Craig Lord has also led the world in demanding improved policing of drug cheats. He has stood firm in opposition to performance enhancing drugs through the excesses of East Germany, Russia and China. He has highlighted the inaction of WADA, FINA and the IOC. Swimming and sport in general is a cleaner and better place because of the courage of Craig Lord.

Most recently Craig Lord has been a leading public voice encouraging professionalism in swimming. He has seen the appalling exploitation of swimmers and has given his support to initiatives aimed at providing the world’s best swimmers with a fair slice of the money cake. Good swimmers need to be paid. Craig Lord has made it his business to make sure they are.

As you can tell I am a Craig Lord fan. Swimming needs people like Lord with the courage to identify a need for reform and set about making change happen. They say bad people get away with bad things when good people do nothing. Bad people are not going to get away with much when Craig Lord is around.

But he has argued one recent case that I believe is wrong. It could be that, like the swim suit saga, Craig Lord may turn out to be right. However here is the case for the opposition. I think I am stating Craig Lord’s position correctly when I say he is of the view that the South African runner Caster Semenya should be banned from all competition because of her natural high level of testosterone. In putting that case Lord is agreeing with the IAAF who has banned Semenya from competing unless she takes drugs to reduce her testosterone level to what the IAAF considers to be “natural” for anyone calling themselves female.

I disagree with the IAAF and Craig Lord. Every Olympic champion has physical advantages. Normally those advantages are called “talent”; qualities the gifted are born with that give them an advantage over others. Of course Semenya’s testosterone is an advantage – so what. Why is that any different to Phelps’ extra long arms or Usain Bolt’s unusually long legs? Are world governing bodies about to rule on how long arms and legs can be to qualify as human?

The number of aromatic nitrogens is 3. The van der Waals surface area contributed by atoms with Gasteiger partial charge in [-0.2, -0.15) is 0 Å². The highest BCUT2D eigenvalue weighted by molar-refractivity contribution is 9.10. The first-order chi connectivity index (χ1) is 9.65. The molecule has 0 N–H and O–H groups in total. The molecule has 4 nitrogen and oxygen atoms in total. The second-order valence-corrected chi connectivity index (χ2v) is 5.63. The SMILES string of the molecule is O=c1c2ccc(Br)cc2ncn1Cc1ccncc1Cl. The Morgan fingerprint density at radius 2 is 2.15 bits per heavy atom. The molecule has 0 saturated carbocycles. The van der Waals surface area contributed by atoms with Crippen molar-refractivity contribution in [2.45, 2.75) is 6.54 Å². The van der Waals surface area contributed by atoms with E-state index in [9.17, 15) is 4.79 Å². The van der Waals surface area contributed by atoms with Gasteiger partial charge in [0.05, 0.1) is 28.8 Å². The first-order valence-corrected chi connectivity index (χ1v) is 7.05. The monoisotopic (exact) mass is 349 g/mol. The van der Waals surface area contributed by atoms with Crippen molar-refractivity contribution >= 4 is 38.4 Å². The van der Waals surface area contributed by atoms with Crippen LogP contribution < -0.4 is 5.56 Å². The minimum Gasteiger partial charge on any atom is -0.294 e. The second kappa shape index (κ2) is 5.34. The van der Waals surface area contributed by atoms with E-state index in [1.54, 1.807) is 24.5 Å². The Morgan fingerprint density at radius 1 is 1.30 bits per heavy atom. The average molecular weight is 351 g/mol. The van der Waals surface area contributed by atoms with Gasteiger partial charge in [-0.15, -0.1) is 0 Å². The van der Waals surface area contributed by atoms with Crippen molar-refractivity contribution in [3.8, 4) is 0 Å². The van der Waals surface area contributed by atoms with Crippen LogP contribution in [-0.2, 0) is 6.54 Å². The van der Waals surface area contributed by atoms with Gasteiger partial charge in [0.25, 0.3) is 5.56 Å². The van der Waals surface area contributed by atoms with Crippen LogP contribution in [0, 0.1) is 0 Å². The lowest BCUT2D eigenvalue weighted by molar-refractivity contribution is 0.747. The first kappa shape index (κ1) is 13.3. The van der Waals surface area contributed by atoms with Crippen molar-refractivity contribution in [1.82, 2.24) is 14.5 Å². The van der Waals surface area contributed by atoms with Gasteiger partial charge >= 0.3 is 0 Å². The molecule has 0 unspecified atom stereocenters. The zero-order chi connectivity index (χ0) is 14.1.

But most of all I object to the enthusiasm with which Craig Lord and the IAAF have become drug cheats. For years Craig Lord and the IAAF have preached their condemnation for athletes who take drugs to alter their performance. Without qualification I agree with that position.

The WADA code is not only clear, it is accepted by Craig Lord and the IAAF. This is what it says.

The purposes of the World Anti-Doping Code and the World Anti-Doping Program which supports it are:

• To protect the Athletes’ fundamental right to participate in doping-free sport and

• To ensure harmonized, coordinated and effective anti-doping programs at the international and national level with regard to detection, deterrence and prevention of doping.

The position of the WADA code is clear. Sport must be “doping-free”. Sport must have processes in place that detect and prevent doping.

It is simply impossible for Craig Lord and the IAAF to argue that they support the WADA code; that they promote dope-free sport when they trumpet loud and long their wholehearted support for ordering Semenya to take drugs to alter her performance. Their support of a drug free sport is a naked sham.

In fact there is merit in the view that Craig Lord and the IAAF should be investigated and sanctioned for ordering and encouraging an athlete to take performance altering drugs. Of course the IAAF will claim that their order was not performance enhancing. So what? WADA’s code does not refer to performance enhancing. What Lord is supporting and the IAAF are ordering is performance altering. That is all that matters.

I recall articles written by Lord that condemn the doctor, Ba Zhen, who was involved with Sun Yang’s obvious cheating. I am aware of the condemnation of BALCO for supplying American baseball players with steroids. But is the behaviour of Lord and the IAAF in the case of Semenya all that different? They are ordering an athlete to take drugs for the purpose of altering her performance. Drugs are drugs. For Ba Zhen and BALCO read Lord and the IAAF.

You see, I don’t care what the purpose of taking the drug is. I don’t care whether the drug is designed to speed up or slow down. Once we start debating the reasons for taking performance altering drugs more and more exceptions will be allowed. Doping free means doping free no matter how loud or long Lord and the IAAF argue that their exception must be allowed.

When it comes to drugs you are “all in” or “all out”. It is a slippery and steep slope when you begin to make exceptions for the administration of drugs that support a cause you happen to like.

And finally the argument that ordering the doping of Semenya is fine because the IAAF and a Court in Switzerland have legitimized the order is nonsense. Many horrendous acts have had official state approval. A brief reading of world history through the 1930s and 1940s will confirm that is true. Because the IAAF says doping Semenya meets with their approval does not make it right.